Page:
- 27 September 2017
- Transport / Logistics Services
Truck manufacturer Scania has been fined €880 million by the European Commission for taking part in a cartel.
The huge fine comes after a 14 year investigation where six truck builders have been fined a total of €3.8bn for colluding on prices.
The other companies, Daimler, DAF, Iveco, and Volvo/Renault, accepted liability and reached a settlement with the Commission a year ago. Scania however decided to not settle so the case continued until now.
Scania’s sister company in the Volkswagen Group was given immunity because it had blown the whistle on the cartel to the EC.
The UK’s Road Haulage Association (RHA) has launched a damages claim against the six companies involved, attracting the support of 2000 hauliers who operate 120,000 trucks.
If the action succeeds, the RHA estimate that the operators could win an average of £6,000 per truck purchased or leased. This civil claim would be worth in a region of £720 million.
In a statement on the fine, EU competition commissioner Margrethe Vestager said: “The truck producers met regularly to manage the cartel. For the first few years of the cartel, this involved senior managers from the companies’ head offices meeting frequently. From 2004 onwards the cartel was organised at a lower level by the truck producers’ subsidiaries in Germany. Scania was an active member of the cartel and was responsible for organising some of the meetings.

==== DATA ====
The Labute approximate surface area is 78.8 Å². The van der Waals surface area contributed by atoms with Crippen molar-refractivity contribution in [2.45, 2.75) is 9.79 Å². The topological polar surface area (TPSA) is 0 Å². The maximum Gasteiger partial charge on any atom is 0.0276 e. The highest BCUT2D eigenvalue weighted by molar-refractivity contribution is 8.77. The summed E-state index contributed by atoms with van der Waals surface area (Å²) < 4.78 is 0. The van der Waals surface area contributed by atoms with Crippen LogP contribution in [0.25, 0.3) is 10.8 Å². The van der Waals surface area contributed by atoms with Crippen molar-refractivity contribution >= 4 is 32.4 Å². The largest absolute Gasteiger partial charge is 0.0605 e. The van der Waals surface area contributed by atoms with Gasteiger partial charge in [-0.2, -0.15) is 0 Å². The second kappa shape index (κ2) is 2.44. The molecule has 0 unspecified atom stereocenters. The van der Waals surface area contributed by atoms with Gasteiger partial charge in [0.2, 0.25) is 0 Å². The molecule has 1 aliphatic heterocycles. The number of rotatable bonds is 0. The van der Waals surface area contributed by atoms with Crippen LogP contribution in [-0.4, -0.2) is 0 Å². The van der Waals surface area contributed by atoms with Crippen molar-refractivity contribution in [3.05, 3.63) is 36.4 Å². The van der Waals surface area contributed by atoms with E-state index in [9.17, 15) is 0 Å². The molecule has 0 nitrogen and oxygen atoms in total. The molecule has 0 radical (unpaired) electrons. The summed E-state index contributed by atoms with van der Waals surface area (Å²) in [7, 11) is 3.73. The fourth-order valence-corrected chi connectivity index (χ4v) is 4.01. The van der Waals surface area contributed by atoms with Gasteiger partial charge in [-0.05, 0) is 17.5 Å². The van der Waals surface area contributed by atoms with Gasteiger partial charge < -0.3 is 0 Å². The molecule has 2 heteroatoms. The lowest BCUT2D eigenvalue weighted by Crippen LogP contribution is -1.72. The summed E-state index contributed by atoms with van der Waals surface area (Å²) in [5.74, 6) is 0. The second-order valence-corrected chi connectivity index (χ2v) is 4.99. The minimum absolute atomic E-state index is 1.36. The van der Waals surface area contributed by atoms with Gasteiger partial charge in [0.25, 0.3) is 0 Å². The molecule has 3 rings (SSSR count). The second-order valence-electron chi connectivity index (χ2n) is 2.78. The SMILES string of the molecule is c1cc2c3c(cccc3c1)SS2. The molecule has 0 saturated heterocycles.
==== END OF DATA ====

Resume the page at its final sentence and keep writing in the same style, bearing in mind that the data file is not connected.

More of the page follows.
“The discussions between the companies in the cartel focused on two main topics:
“First, the truck producers discussed the “gross price list” increases they were planning for medium and heavy trucks and coordinated these with each other. These gross list prices are the basis for pricing in the trucks industry. The final price paid by buyers is then based on further adjustments, done at national and local level, to these gross list prices.
“Second, the truck producers also discussed their response to increasingly strict European emissions standards. These have been progressively tightened over the years, reducing the acceptable limits for exhaust emissions from trucks.
“The truck producers coordinated both on the pricing for the new technologies that were needed to meet the stricter standards and on when to actually introduce new technologies,” said Vestager.
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